Orthotics for Heel Pain Treatment and Relief

Heel pain can be a debilitating condition that affects your daily activities, including exercise. While it’s not usually a serious issue, it can be quite annoying. That’s why orthotics for heel pain are often an effective solution to reduce discomfort and help people recover quickly. However, not all heel support insoles or orthotics are created equal.

Model P

For Pain

Maximum Support
All shoe types

Model C

For Comfort

Cushioned Support
Roomy shoes and boots

Easing Heel Pain

Easing heel pain caused by over-exercise can take some time. The first step is to stop the activities that cause pain and switch to alternative activities. Consider using arch or ankle strapping, stretching and strengthening muscles in the affected area, and massaging the heel with a golf ball or using RICE (rest, ice, compression, and elevation). Orthotics and supportive insoles for heel pain can also help reduce the pressure on the painful tissues.

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Understanding the Difference Between Heel Pain and Plantar Fasciitis

Heel pain is a term used to describe a range of painful conditions, with plantar fasciitis being one of them. Heel support insoles can be helpful for both heel pain and plantar fasciitis. What sets plantar fasciitis apart is that pain is most common after rest. This means that the first steps in the morning, standing up, and starting exercise after rest can be particularly painful, but the pain usually decreases as activity continues. Orthotics for heel pain are designed to relieve strain on the plantar fascia and provide medium- to long-term relief.

Comfortable Walking with Orthotics for Heel Pain

Heel pain can be frustrating, with the two most common causes being plantar fasciitis and achilles tendonitis. Heel support insoles help reduce this pain. To be effective, orthotics for heel pain must support the foot to reduce pain and have a profile that is comfortable for all arch types. The material used to make orthotics for heel pain must be flexible if they are rigid orthotics and soft and compliant to absorb shock if they are made of a soft material. The heel support insoles should also be reasonably thin and lightweight to fit well into your preferred shoe type and ensure comfort.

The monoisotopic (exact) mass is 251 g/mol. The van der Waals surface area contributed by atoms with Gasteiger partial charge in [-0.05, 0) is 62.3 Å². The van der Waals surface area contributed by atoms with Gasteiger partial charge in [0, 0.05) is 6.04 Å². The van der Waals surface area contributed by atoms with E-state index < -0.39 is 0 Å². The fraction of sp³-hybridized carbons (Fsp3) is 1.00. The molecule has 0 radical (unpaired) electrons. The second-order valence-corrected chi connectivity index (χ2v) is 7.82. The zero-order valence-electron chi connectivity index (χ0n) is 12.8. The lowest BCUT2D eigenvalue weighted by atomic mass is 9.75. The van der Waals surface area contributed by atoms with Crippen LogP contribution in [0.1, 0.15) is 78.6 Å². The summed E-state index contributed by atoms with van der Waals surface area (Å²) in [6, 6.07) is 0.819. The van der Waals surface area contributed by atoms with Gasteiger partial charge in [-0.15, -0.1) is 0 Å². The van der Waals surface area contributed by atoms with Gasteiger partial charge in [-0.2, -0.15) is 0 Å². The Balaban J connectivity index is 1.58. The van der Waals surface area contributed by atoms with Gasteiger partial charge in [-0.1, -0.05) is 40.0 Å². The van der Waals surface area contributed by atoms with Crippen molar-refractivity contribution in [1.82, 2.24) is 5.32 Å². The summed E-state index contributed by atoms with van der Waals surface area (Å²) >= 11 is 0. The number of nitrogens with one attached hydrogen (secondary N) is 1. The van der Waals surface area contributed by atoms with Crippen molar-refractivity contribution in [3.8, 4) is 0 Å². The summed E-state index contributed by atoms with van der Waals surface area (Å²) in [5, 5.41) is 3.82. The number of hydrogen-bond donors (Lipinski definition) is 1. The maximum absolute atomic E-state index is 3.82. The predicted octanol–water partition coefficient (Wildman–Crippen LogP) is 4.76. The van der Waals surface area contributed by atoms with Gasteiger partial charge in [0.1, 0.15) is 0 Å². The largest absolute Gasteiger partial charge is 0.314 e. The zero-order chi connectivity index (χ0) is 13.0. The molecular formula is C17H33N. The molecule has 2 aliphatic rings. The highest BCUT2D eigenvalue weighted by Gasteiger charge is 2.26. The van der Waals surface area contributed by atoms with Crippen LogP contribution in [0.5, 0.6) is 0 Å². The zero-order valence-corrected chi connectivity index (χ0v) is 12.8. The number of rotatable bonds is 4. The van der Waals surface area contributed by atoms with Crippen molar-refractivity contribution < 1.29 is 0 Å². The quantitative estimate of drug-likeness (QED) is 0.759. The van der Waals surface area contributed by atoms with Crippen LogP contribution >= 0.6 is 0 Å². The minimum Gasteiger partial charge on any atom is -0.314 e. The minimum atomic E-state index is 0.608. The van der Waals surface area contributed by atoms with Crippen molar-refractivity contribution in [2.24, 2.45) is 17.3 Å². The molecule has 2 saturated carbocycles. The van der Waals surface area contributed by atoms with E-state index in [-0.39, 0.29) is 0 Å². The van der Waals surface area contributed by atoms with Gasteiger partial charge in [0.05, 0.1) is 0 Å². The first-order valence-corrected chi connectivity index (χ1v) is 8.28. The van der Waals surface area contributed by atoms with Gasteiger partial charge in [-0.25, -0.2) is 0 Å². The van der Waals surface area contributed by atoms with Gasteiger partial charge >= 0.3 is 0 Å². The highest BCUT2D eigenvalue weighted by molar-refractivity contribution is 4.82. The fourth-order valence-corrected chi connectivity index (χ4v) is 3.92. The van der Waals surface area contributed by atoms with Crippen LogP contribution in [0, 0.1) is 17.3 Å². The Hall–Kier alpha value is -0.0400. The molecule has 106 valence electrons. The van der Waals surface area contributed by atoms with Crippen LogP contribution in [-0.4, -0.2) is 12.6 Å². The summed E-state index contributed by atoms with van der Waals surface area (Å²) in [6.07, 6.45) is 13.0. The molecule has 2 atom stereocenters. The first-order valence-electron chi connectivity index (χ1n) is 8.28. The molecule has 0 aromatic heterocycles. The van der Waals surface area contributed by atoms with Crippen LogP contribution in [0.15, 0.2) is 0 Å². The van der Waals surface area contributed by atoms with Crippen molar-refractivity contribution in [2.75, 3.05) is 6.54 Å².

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Maximum support

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Shock absorption

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Improve performance

Heel Pain FAQs

What Causes Heel Pain?
There are many causes of heel pain, which can be divided into two groups: (i) biomechanically caused and treatable with orthotics for heel pain, and (ii) disease or illness caused. Disease and illness, such as arthritis, tumors, nerve conditions, and infections, are serious conditions that require medical consultation. Biomechanical conditions, such as plantar fasciitis, achilles tendonitis, heel spur, bursitis, and other overuse injuries, are caused by excessive activity and can be treated with heel support insoles.
How Do Orthotics Help with Heel Pain?
Most heel pain is caused by one of two conditions: plantar fasciitis or achilles tendonitis. Both of these conditions are overuse injuries that can be treated with orthotics for heel pain. When the foot hits the ground, it rolls inward to absorb impact. Orthotics designed with a rearfoot wedge can reduce the strain on the muscles, tendons, and ligaments associated with inward rolling with each step. These heel support insoles also assist the natural biomechanics, known as the windlass system, during supination to propel the body forward, reducing strain on the muscle, tendon, and ligaments
Can Orthotics Completely Alleviate Heel Pain?
The most effective orthotics for heel pain help reduce the pressure placed on the foot during pronation and supination. While this may be enough to reduce strain on the muscles, tendons, and ligaments, it’s often necessary to use a combination of treatment methods to completely alleviate heel pain. These methods include RICE, wearing proper footwear, stretching, strengthening, and most importantly, rest. In some cases, reducing or even stopping activities may be necessary to fully alleviate heel pain. Orthotics for heel pain, even if designed correctly, may not be enough on their own, and rest in conjunction with other treatment options is crucial.